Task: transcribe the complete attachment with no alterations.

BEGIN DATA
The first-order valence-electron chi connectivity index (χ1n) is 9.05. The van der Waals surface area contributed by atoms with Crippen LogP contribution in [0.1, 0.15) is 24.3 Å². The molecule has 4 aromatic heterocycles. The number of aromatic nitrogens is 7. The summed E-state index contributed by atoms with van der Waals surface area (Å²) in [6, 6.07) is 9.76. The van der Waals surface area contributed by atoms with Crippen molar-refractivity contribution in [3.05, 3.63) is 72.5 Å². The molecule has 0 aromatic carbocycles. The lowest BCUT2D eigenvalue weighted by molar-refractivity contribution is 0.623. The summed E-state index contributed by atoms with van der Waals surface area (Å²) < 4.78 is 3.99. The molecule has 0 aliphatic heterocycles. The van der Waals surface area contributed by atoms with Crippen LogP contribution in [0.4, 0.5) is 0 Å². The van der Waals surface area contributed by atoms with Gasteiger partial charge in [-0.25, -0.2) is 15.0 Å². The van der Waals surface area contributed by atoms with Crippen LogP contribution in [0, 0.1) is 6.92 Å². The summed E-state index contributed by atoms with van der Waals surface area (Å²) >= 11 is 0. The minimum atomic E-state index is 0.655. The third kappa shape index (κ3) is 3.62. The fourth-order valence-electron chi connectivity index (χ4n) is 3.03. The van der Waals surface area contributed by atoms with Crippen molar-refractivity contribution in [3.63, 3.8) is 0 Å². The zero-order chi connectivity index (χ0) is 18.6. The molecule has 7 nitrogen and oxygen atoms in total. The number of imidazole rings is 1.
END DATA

The first-order valence-electron chi connectivity index (χ1n) is 9.05. The van der Waals surface area contributed by atoms with Crippen LogP contribution in [0.1, 0.15) is 24.3 Å². The molecule has 4 aromatic heterocycles. The number of aromatic nitrogens is 7. The summed E-state index contributed by atoms with van der Waals surface area (Å²) in [6, 6.07) is 9.76. The van der Waals surface area contributed by atoms with Crippen molar-refractivity contribution in [3.05, 3.63) is 72.5 Å². The molecule has 0 aromatic carbocycles. The lowest BCUT2D eigenvalue weighted by molar-refractivity contribution is 0.623. The summed E-state index contributed by atoms with van der Waals surface area (Å²) < 4.78 is 3.99. The molecule has 0 aliphatic heterocycles. The van der Waals surface area contributed by atoms with Crippen LogP contribution in [0.4, 0.5) is 0 Å². The van der Waals surface area contributed by atoms with Gasteiger partial charge in [-0.25, -0.2) is 15.0 Å². The van der Waals surface area contributed by atoms with Crippen LogP contribution in [0, 0.1) is 6.92 Å². The summed E-state index contributed by atoms with van der Waals surface area (Å²) >= 11 is 0. The minimum atomic E-state index is 0.655. The third kappa shape index (κ3) is 3.62. The fourth-order valence-electron chi connectivity index (χ4n) is 3.03. The van der Waals surface area contributed by atoms with Crippen molar-refractivity contribution in [3.63, 3.8) is 0 Å². The zero-order chi connectivity index (χ0) is 18.6. The molecule has 7 nitrogen and oxygen atoms in total. The number of imidazole rings is 1.